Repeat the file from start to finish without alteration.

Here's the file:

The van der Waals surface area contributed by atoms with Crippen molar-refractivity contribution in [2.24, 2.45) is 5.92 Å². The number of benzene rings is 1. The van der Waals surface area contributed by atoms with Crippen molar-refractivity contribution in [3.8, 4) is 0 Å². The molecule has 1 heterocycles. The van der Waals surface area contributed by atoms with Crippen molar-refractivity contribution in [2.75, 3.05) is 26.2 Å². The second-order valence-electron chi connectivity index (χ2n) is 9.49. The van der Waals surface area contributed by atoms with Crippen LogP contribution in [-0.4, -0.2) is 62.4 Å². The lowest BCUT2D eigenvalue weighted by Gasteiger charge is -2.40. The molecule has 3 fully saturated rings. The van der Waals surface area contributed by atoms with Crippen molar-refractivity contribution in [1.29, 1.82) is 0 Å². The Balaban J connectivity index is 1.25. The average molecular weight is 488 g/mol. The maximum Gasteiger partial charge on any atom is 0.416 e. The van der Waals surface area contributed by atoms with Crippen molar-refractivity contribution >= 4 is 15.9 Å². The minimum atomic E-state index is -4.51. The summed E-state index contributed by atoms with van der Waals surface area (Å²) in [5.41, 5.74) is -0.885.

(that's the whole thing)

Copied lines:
The van der Waals surface area contributed by atoms with Crippen molar-refractivity contribution in [2.24, 2.45) is 5.92 Å². The number of benzene rings is 1. The van der Waals surface area contributed by atoms with Crippen molar-refractivity contribution in [3.8, 4) is 0 Å². The molecule has 1 heterocycles. The van der Waals surface area contributed by atoms with Crippen molar-refractivity contribution in [2.75, 3.05) is 26.2 Å². The second-order valence-electron chi connectivity index (χ2n) is 9.49. The van der Waals surface area contributed by atoms with Crippen LogP contribution in [-0.4, -0.2) is 62.4 Å². The lowest BCUT2D eigenvalue weighted by Gasteiger charge is -2.40. The molecule has 3 fully saturated rings. The van der Waals surface area contributed by atoms with Crippen molar-refractivity contribution in [1.29, 1.82) is 0 Å². The Balaban J connectivity index is 1.25. The average molecular weight is 488 g/mol. The maximum Gasteiger partial charge on any atom is 0.416 e. The van der Waals surface area contributed by atoms with Crippen molar-refractivity contribution >= 4 is 15.9 Å². The minimum atomic E-state index is -4.51. The summed E-state index contributed by atoms with van der Waals surface area (Å²) in [5.41, 5.74) is -0.885.